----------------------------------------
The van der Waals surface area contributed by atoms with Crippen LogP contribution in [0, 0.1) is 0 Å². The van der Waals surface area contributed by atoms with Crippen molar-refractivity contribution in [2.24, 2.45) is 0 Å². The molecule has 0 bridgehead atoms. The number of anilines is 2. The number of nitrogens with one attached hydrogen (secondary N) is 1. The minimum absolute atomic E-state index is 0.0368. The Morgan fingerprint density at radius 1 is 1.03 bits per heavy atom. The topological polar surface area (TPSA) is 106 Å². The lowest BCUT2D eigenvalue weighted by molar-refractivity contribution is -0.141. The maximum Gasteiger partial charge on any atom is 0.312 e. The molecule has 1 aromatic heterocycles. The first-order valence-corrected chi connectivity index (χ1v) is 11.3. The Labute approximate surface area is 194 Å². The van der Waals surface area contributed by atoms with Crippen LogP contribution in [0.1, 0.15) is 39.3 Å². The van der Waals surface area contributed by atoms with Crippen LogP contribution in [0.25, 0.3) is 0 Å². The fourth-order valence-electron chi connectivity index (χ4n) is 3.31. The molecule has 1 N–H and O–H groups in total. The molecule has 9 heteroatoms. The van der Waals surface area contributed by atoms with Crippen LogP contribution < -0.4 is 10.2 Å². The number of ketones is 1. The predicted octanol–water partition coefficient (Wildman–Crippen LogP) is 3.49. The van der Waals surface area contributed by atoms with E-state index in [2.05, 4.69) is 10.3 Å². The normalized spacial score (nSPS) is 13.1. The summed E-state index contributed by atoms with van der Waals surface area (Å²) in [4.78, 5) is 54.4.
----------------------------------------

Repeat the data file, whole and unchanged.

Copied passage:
The van der Waals surface area contributed by atoms with Crippen LogP contribution in [0, 0.1) is 0 Å². The van der Waals surface area contributed by atoms with Crippen molar-refractivity contribution in [2.24, 2.45) is 0 Å². The molecule has 0 bridgehead atoms. The number of anilines is 2. The number of nitrogens with one attached hydrogen (secondary N) is 1. The minimum absolute atomic E-state index is 0.0368. The Morgan fingerprint density at radius 1 is 1.03 bits per heavy atom. The topological polar surface area (TPSA) is 106 Å². The lowest BCUT2D eigenvalue weighted by molar-refractivity contribution is -0.141. The maximum Gasteiger partial charge on any atom is 0.312 e. The molecule has 1 aromatic heterocycles. The first-order valence-corrected chi connectivity index (χ1v) is 11.3. The Labute approximate surface area is 194 Å². The van der Waals surface area contributed by atoms with Crippen LogP contribution in [0.1, 0.15) is 39.3 Å². The van der Waals surface area contributed by atoms with Crippen LogP contribution in [0.25, 0.3) is 0 Å². The fourth-order valence-electron chi connectivity index (χ4n) is 3.31. The molecule has 1 N–H and O–H groups in total. The molecule has 9 heteroatoms. The van der Waals surface area contributed by atoms with Crippen LogP contribution < -0.4 is 10.2 Å². The number of ketones is 1. The predicted octanol–water partition coefficient (Wildman–Crippen LogP) is 3.49. The van der Waals surface area contributed by atoms with E-state index in [2.05, 4.69) is 10.3 Å². The normalized spacial score (nSPS) is 13.1. The summed E-state index contributed by atoms with van der Waals surface area (Å²) in [4.78, 5) is 54.4.